hunter lives long enough and has any powers of observation, his eyes will eventually be opened to the things his dog can teach him.  After all, the dog has centuries of knowledge bread into their very being, and all the hunter has to do is let it come to the surface.  The social aspect of this type of team hunting allows me to enjoy the hunt to the fullest.  The quiet swapping of old stories and planning of new adventures while traversing the fields is what I enjoy most.  Watching a good bird dog work is better than any ballet or theatre performance ever seen, and this is the reason I keep setters and have my own preserve.  The last and, perhaps, best reason behind sharing my hunts with others is the opportunity to relive the event with friends that were there when it happened.  The details and memories that come back when someone else is telling a story you shared with them is incredible, and always leaves me with a smile on my face.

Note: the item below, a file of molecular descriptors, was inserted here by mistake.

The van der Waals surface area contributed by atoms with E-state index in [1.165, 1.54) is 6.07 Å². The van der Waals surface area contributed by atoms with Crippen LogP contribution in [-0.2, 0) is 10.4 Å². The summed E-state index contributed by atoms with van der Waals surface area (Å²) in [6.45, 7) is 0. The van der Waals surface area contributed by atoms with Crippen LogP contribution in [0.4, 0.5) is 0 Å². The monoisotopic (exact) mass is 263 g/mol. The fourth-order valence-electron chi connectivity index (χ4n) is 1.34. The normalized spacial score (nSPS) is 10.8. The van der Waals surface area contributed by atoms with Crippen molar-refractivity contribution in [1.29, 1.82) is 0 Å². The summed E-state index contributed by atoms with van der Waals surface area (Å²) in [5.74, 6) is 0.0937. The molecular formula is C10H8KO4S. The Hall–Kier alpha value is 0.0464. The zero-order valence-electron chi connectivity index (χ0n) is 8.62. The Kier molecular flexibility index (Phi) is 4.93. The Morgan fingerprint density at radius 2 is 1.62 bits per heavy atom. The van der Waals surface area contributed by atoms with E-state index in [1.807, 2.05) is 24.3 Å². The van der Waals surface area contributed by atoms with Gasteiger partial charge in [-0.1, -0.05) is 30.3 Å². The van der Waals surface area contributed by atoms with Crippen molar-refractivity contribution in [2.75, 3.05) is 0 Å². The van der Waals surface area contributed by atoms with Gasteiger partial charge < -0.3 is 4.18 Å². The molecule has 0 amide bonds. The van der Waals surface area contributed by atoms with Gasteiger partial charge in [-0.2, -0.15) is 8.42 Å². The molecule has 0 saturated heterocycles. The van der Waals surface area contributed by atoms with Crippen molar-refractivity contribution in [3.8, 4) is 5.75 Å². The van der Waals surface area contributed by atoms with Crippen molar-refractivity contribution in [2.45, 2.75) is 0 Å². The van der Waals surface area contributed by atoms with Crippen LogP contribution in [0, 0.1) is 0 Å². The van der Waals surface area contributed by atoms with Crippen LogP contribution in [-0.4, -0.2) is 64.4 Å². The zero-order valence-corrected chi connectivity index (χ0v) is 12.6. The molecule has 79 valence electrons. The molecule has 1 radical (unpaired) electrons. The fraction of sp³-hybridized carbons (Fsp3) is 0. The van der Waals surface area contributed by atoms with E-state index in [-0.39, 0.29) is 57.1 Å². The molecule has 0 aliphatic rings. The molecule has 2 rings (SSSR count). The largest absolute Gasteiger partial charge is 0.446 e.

Another reason to enjoy the journey is simply looking at God’s wonderful canvas of nature.  From the mountains of North America to the bushveld of southern Africa, it is all breathtaking.  I am not talking just about the big picture, but the little things as well.  The birds, flowers, grass swaying in the wind, the little swirl on the water created when a trout gently plucks a fly from the surface – all of these things can be part of the hunting experience.  To be so focused on one’s quarry that you miss all of the wonder God put out there for you to enjoy would be a shame and a waste.  I always believe in taking the time to enjoy the sights and sounds of nature whenever I am outdoors.  Hunting gives me the opportunity to enjoy
nature much farther off of the beaten path.  I find that the further I am away from civilization, the closer I feel to nature simply because I am in the middle of it and, therefore, a part of it.